Court tosses Skyhook’s suit against Google
In the suit, first filed in 2010, Skyhook alleged that Google had illegally interfered in Skyhook’s business dealings with cellphone makers Samsung Corp. and Motorola Mobility.
Skyhook invented a navigation system that uses signals from Wi-Fi Internet hotspots to calculate the user’s location. The technique is almost as accurate as the better-known GPS satellite navigation technology and is used in millions of smartphones as a supplement to GPS. One of the company’s first customers was Apple Inc., which incorporated the technology into early versions of the iPhone.
Skyhook also signed deals with Samsung and Motorola to include its technology in their smartphones, which use Google’s Android operating system. But Google objected, saying that Skyhook’s system would interfere with the proper functioning of Android. Both Samsung and Motorola backed out of their deals with Skyhook, leading Skyhook to assert that Google had bullied the two companies to break their contracts.
In 2012, a Suffolk Superior Court judge granted Google a summary judgment and dismissed Skyhook’s complaint. Skyhook appealed. In a ruling issued on Thursday, associate justices Cynthia J. Cohen, R. Marc Kantrowitz, and Peter W. Agnes Jr. affirmed the lower court’s judgment.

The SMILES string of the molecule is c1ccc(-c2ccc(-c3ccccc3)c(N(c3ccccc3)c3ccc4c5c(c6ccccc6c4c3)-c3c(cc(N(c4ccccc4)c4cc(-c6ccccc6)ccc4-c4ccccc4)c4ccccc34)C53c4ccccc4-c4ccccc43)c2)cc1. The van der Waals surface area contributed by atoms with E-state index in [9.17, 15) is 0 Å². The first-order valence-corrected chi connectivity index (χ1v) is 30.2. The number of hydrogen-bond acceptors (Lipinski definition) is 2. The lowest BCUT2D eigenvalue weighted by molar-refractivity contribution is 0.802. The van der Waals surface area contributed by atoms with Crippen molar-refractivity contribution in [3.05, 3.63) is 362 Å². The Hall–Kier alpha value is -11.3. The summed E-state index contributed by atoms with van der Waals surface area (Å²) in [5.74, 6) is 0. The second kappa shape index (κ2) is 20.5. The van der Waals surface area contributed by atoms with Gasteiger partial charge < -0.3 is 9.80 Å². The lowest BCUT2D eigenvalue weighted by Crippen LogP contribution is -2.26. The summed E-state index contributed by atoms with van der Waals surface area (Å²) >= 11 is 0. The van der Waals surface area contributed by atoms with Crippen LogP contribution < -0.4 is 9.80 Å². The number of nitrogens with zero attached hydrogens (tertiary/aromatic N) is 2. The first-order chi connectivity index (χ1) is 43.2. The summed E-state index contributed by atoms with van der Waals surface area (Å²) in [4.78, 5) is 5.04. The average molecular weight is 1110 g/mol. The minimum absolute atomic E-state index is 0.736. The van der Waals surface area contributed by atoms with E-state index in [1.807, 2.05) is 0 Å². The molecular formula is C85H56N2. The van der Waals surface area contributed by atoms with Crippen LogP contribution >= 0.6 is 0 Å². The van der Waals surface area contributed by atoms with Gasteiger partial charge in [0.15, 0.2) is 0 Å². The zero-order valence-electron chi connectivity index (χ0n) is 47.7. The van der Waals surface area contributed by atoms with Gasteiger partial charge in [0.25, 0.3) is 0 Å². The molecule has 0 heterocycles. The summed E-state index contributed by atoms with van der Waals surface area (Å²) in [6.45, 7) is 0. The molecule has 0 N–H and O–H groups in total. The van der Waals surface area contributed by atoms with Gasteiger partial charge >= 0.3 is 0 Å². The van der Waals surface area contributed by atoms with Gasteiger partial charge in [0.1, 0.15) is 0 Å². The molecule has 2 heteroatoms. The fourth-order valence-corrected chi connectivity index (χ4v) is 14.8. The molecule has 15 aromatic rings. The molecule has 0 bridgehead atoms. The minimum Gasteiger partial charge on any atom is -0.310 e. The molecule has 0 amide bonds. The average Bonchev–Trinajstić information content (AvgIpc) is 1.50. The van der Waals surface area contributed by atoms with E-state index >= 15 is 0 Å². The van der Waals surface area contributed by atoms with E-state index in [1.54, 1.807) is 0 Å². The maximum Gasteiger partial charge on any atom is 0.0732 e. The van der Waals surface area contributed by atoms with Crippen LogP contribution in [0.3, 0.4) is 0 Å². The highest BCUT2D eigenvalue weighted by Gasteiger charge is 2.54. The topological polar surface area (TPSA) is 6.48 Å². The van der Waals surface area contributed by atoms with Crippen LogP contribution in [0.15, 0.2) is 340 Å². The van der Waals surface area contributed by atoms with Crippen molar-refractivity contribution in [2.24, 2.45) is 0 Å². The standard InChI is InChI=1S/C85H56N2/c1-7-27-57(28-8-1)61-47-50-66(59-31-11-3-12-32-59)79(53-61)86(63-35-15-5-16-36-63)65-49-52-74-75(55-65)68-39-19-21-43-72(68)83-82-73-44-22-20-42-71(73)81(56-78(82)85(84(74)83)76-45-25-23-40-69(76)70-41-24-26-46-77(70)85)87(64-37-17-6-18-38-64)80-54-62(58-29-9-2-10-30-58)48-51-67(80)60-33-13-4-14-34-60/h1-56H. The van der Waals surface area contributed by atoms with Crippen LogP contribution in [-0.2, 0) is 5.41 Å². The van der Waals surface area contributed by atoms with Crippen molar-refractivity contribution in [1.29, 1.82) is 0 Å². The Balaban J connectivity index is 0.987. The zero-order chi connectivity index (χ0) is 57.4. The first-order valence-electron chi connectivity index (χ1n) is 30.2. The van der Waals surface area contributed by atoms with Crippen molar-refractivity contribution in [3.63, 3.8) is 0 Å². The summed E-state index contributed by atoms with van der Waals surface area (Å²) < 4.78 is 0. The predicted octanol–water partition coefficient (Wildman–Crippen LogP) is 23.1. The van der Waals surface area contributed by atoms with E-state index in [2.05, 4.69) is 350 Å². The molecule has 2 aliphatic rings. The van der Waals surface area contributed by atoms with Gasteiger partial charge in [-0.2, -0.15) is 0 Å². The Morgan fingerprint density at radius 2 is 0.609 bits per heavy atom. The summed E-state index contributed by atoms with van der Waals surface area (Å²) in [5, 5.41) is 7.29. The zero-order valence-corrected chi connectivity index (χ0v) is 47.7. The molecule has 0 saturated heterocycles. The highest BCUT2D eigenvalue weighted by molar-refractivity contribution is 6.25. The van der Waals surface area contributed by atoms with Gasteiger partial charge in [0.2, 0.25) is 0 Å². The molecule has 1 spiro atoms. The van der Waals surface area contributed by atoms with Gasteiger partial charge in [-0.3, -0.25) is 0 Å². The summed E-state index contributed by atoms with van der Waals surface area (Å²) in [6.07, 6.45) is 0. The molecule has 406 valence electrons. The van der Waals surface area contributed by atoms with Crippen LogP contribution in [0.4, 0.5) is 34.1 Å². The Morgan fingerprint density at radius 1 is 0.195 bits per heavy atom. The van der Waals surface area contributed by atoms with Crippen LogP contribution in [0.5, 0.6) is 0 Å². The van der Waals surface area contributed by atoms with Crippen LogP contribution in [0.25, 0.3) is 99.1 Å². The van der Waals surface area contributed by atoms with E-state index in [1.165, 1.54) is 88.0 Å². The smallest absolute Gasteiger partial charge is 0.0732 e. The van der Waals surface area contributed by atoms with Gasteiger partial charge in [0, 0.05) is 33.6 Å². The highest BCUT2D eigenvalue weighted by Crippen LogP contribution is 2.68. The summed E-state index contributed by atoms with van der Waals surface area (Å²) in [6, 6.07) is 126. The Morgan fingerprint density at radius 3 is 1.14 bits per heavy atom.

The court ruled that Google was within its rights to demand that Samsung and Motorola break their deals with Skyhook, because of the two companies’ pre-existing contracts with Google. The court also noted that of all the companies involved in the Skyhook lawsuit, only Skyhook was based in Massachusetts. As a result, the court found that Skyhook was not entitled to file its lawsuit in a Massachusetts court. Skyhook could appeal to the Massachusetts Supreme Judicial Court.
Skyhook has a separate fight with Google in federal court in Boston that is still pending, a patent infringement lawsuit filed in 2010. The basis of that lawsuit is Skyhook’s unsuccessful negotiations to get Google to license its Wi-Fi navigation technology. Skyhook asserts that after the negotiations broke down, Google misappropriated Skyhook’s patented technologies to build its own Wi-Fi navigation system.
Skyhook filed a separate patent suit in Delaware in 2012, but the two cases have been consolidated. A hearing is scheduled for January, but no trial date has been set.
Mike Schneider, Skyhook’s vice president of marketing, said the company would not comment on the state court ruling. “We’re looking forward to our patent trial early next year,” he said. “And as always, we’re continuing to grow our business.”
Skyhook was founded in Boston and is still located here. In February, the company was acquired by TruePosition Inc., a Pennsylvania maker of navigation systems for mobile devices. TruePosition, in turn, is owned by Liberty Media Corp., which also owns the Sirius XM satellite radio service and the Atlanta Braves baseball team.